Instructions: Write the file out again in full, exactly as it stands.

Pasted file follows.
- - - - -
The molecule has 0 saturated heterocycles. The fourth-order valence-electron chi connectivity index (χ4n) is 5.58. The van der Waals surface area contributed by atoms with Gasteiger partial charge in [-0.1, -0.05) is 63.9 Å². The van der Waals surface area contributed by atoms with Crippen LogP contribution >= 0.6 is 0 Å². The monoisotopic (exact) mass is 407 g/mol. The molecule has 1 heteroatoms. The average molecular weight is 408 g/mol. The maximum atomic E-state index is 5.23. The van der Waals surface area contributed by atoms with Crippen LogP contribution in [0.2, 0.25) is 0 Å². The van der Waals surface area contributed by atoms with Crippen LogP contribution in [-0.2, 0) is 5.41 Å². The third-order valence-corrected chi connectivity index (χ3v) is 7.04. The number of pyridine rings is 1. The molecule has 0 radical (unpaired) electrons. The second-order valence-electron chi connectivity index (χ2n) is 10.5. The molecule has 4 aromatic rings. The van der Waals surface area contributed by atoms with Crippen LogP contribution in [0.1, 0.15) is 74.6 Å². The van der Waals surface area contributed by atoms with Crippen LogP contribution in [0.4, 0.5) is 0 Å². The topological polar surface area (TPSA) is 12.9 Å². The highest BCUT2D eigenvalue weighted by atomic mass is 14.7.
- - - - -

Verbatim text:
The molecule has 0 saturated heterocycles. The fourth-order valence-electron chi connectivity index (χ4n) is 5.58. The van der Waals surface area contributed by atoms with Gasteiger partial charge in [-0.1, -0.05) is 63.9 Å². The van der Waals surface area contributed by atoms with Crippen LogP contribution >= 0.6 is 0 Å². The monoisotopic (exact) mass is 407 g/mol. The molecule has 1 heteroatoms. The average molecular weight is 408 g/mol. The maximum atomic E-state index is 5.23. The van der Waals surface area contributed by atoms with Crippen LogP contribution in [0.2, 0.25) is 0 Å². The van der Waals surface area contributed by atoms with Crippen LogP contribution in [-0.2, 0) is 5.41 Å². The third-order valence-corrected chi connectivity index (χ3v) is 7.04. The number of pyridine rings is 1. The molecule has 0 radical (unpaired) electrons. The second-order valence-electron chi connectivity index (χ2n) is 10.5. The molecule has 4 aromatic rings. The van der Waals surface area contributed by atoms with Crippen LogP contribution in [0.1, 0.15) is 74.6 Å². The van der Waals surface area contributed by atoms with Crippen LogP contribution in [0.4, 0.5) is 0 Å². The topological polar surface area (TPSA) is 12.9 Å². The highest BCUT2D eigenvalue weighted by atomic mass is 14.7.